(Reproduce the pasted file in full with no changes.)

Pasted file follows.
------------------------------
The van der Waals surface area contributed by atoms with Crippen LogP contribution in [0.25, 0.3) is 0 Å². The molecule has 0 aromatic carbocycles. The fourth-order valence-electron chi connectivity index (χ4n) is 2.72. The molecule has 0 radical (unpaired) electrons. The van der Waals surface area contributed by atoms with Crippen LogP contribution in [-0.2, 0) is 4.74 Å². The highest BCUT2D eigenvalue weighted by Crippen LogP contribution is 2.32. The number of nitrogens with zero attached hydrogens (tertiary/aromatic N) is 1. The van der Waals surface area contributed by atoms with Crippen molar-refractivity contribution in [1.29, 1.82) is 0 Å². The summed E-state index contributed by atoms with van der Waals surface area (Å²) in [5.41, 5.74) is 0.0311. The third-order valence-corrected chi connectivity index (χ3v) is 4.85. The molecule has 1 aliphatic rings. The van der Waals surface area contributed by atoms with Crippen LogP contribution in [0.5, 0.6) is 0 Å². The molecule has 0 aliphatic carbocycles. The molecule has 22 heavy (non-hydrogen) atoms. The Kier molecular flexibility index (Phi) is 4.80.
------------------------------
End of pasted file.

The van der Waals surface area contributed by atoms with Crippen LogP contribution in [0.25, 0.3) is 0 Å². The molecule has 0 aromatic carbocycles. The fourth-order valence-electron chi connectivity index (χ4n) is 2.72. The molecule has 0 radical (unpaired) electrons. The van der Waals surface area contributed by atoms with Crippen LogP contribution in [-0.2, 0) is 4.74 Å². The highest BCUT2D eigenvalue weighted by Crippen LogP contribution is 2.32. The number of nitrogens with zero attached hydrogens (tertiary/aromatic N) is 1. The van der Waals surface area contributed by atoms with Crippen molar-refractivity contribution in [1.29, 1.82) is 0 Å². The summed E-state index contributed by atoms with van der Waals surface area (Å²) in [5.41, 5.74) is 0.0311. The third-order valence-corrected chi connectivity index (χ3v) is 4.85. The molecule has 1 aliphatic rings. The van der Waals surface area contributed by atoms with Crippen LogP contribution in [0.5, 0.6) is 0 Å². The molecule has 0 aliphatic carbocycles. The molecule has 22 heavy (non-hydrogen) atoms. The Kier molecular flexibility index (Phi) is 4.80.